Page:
What are Succulents: Beginner’s Guide

When we talk about succulents, we are talking about a series of plants that live in areas where rainfall does not usually fall too often.

To survive, what they have done has been to gradually transform, over thousands and even millions of years, the leaves and/or stems in their water stores. 

Thanks to these reserves they can grow in the desert.

But there is much confusion about what succulents are, and even more the care they need. 

To try to solve this we are going to offer you an article that pretends to be the mega-guide of these magnificent plants.

All Types of succulents

What are succulent plants?

If we start from the term, succulent, it comes from the Latin suculentus which means very juicy. 

This means that there is one or several parts of the plant (leaves, stems, trunk) that allows the storage of water in much larger quantities than in the rest of the plants.

What is the difference between succulents and cacti

People often use the terms succulents and cacti interchangeably, which is scientifically incorrect. 

Understanding the relation between the two will help properly distinguish them and help with identification.

Succulents are plants that store water in their stems, roots, and leaves. There are about 60 different plant families within the group of succulents, including aloe, haworthia, sedum, sempervivum, and of course, cacti. 

Cacti are fleshy plants that store water, making them part of this group. 

Therefore, all cacti are succulents.

Cacti are simply a family or sub-category within the group of plants collectively known as succulents

They range from tall and thin to short and round, and they usually do not have leaves or branches.

 For a succulent plant to be considered a cactus, the plant must have areoles.

 Areoles are small, round, cushion-like mounds of flesh where spines, hair, leaves, flowers, and more grow from the cactus. Areoles are only present on cacti, not all succulents.

Some succulents are often mistaken for cacti because they have thorns or spines, but these characteristics do not automatically qualify a succulent as a cactus. 

The areoles are the key to distinguishing the two. Without areoles, the succulent cannot be a cactus.

It seems pretty straight forward, right? Well, there is a small grey area when distinguishing succulents from cacti.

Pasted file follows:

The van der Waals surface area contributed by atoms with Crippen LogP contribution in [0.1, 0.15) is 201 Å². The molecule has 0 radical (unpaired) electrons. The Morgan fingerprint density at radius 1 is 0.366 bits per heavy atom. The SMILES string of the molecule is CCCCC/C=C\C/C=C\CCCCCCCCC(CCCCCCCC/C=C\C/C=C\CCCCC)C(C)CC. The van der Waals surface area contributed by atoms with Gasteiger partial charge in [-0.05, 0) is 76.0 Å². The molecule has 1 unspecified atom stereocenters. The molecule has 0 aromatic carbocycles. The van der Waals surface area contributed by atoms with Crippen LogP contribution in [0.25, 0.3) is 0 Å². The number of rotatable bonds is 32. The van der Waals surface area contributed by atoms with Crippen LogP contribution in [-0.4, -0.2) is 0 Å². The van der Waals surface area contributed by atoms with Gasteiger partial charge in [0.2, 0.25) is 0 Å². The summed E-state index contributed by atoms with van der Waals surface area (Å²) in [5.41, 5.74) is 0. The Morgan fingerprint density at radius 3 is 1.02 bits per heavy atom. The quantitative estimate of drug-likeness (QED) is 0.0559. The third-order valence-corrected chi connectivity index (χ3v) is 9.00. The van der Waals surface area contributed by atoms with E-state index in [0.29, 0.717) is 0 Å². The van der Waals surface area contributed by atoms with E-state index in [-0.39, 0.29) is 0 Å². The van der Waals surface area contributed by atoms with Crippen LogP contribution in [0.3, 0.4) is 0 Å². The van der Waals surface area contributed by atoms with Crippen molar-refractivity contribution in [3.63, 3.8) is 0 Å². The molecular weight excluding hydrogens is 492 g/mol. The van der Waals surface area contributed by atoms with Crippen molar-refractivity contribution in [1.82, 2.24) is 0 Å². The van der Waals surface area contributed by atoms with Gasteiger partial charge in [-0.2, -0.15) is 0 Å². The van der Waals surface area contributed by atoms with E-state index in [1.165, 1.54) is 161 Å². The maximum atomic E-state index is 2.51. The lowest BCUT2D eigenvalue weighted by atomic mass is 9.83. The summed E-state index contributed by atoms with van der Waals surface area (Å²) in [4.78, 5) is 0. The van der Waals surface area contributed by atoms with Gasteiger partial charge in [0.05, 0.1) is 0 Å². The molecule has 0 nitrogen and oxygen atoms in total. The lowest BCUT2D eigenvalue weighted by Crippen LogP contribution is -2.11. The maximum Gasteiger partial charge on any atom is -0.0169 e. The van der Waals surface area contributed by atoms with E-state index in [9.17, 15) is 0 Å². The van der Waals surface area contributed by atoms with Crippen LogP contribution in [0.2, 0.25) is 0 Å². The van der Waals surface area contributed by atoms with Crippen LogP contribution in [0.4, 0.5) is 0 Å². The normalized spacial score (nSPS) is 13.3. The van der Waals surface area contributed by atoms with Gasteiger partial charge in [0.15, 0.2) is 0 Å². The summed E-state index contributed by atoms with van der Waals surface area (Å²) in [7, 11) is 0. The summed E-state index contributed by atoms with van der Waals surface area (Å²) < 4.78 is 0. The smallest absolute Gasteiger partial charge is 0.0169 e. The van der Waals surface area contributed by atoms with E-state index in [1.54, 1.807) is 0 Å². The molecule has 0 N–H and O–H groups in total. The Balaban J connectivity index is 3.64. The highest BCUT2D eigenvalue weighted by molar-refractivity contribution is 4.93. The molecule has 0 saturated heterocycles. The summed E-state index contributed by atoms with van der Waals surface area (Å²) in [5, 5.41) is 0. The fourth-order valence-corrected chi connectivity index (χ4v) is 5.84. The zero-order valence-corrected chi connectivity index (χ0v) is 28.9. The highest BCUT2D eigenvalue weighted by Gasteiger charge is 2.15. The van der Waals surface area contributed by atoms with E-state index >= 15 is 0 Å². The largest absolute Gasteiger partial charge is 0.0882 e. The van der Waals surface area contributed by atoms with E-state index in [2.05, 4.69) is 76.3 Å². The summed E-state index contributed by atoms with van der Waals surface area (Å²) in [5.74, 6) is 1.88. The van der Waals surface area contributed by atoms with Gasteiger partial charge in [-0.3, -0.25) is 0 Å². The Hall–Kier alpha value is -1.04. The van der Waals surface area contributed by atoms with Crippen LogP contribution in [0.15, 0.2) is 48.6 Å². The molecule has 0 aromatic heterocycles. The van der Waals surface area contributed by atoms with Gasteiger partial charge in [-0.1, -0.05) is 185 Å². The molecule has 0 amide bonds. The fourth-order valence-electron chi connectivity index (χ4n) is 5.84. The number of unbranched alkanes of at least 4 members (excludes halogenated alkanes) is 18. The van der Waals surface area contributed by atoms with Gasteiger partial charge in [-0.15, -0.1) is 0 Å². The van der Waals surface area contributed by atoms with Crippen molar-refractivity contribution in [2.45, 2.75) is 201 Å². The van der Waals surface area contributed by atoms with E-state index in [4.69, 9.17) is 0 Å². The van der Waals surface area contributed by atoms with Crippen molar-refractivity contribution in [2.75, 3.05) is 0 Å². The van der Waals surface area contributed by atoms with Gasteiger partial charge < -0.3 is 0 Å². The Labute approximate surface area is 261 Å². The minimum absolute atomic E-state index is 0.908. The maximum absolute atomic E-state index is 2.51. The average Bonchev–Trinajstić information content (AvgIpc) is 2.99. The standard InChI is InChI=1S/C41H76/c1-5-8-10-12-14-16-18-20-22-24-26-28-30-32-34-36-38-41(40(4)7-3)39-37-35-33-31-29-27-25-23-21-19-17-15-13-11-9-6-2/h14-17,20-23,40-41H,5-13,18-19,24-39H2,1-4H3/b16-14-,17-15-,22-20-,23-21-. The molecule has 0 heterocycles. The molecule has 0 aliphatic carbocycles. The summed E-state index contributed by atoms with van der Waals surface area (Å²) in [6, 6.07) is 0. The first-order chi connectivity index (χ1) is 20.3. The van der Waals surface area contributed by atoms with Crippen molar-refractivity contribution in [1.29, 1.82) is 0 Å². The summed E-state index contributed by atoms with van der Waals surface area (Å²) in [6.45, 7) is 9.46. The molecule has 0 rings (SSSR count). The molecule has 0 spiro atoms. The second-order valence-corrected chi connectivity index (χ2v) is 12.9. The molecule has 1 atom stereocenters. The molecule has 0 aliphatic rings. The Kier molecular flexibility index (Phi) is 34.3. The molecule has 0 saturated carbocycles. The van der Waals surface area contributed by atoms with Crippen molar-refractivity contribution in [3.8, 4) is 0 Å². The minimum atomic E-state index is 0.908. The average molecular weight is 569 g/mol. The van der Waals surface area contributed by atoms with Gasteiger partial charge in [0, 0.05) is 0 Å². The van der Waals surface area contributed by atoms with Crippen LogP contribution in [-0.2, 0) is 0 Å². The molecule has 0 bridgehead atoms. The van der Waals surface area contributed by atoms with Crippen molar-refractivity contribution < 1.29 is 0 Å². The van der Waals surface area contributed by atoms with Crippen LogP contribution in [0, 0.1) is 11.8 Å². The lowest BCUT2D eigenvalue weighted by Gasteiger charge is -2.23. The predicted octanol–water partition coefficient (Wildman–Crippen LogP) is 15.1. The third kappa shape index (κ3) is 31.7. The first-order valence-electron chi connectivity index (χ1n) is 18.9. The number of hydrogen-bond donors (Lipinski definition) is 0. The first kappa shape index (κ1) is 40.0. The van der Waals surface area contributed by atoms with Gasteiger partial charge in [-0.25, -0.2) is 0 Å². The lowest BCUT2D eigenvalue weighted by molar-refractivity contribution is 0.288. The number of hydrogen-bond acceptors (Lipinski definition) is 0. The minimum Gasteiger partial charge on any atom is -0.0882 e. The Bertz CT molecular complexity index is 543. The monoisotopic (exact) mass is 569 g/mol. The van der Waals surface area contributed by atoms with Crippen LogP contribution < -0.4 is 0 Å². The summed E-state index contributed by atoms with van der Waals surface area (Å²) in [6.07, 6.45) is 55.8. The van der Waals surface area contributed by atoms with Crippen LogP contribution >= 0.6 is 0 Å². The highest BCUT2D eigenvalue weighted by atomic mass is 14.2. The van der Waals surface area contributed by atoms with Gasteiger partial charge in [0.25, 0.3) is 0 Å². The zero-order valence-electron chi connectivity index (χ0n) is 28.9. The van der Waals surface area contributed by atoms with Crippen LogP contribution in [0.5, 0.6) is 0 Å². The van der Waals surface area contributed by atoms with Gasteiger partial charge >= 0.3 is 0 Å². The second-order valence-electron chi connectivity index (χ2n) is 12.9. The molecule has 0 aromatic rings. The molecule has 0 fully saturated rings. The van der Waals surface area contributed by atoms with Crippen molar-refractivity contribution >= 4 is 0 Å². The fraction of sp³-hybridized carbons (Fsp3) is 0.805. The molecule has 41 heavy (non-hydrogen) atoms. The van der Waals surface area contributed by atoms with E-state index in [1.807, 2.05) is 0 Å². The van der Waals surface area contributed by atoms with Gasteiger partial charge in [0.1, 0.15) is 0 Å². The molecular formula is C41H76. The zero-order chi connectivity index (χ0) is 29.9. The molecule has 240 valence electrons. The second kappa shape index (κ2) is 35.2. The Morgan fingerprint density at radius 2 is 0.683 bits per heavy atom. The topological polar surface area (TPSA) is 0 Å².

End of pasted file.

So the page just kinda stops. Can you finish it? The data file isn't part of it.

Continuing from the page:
Scientifically, cacti are considered succulents, yet some botanists and horticulturists categorize the two differently. Botanists categorize cacti as succulents, whereas some horticulturists exclude cacti from succulents. 

We just wanted to cover all of the bases but in general…all cacti are succulents, but not all succulents are cacti.

They differ in three types: cactus, crass and caudex plants or caudiciform plants.


Cacti are those plants that, in general, we could say that is characterized by thorns that cause enough damage to those who dare to touch them, or who carelessly rub against them. 

But what if I told you that thorns are not the hallmark of this type of succulent?

You wouldn’t believe me, right? I understand, but … being that way I have to tell you something: some species do not have spines or have them so short that they are barely visible. 

Examples are several: Astrophytum asterias, Astrophytum cv Nudum, Echinopsis subdenudata, Trichocereus pachanoi, Myrtillocactus geometrizans, Lophophora williamsii and L. diffussa,…

The thorns are very useful to those plants that have them: they protect them a little from the sun, prevent animals from eating them and also help them collect more water. What water? The dew, of course. 

The droplets settle on all parts of the cactus, also on the thorns which, when growing slightly upwards, the water slides towards the plant, where it can be absorbed through the pores that it has on its surface.

What do we have to look for when we want to know if a plant is a cactus or another succulent? In the areolas. From them, the thorns arise – in the case of having them – and the flowers. 

They are on the ribs, which are structures that are specially designed to prevent excessive loss of water through evaporation.

Cacti adopt two types of forms: columnar, being able to reach a height of up to ten meters, or globular, but it must be known that some are epiphytes, such as Schlumbergera, and others that form tufts with many little grandparents, such as Mamillaria elongata by example.

They are originally from America, especially from the central part.


Crass, succulent or non-cacti succulent plants are those that take forms and have colors that could easily be confused by small works made by an artist. 

Fortunately for us (maybe not so much for our pockets) they are living beings that, as we will see later, are really easy to care for.

How do they differ from cacti? Mainly, in two things: they have no areolas and the flowers sprout from a terminal stem, that is, as soon as the flowers wilt, the stem will too. 

The leaves and/or stems are fleshy, and can be of several forms: elongated, more or less flattened, grow in the form of a rosette.

Some have something similar to thorns, such as Euphorbia enopla, but these do not arise of the areolas, but of the stem itself.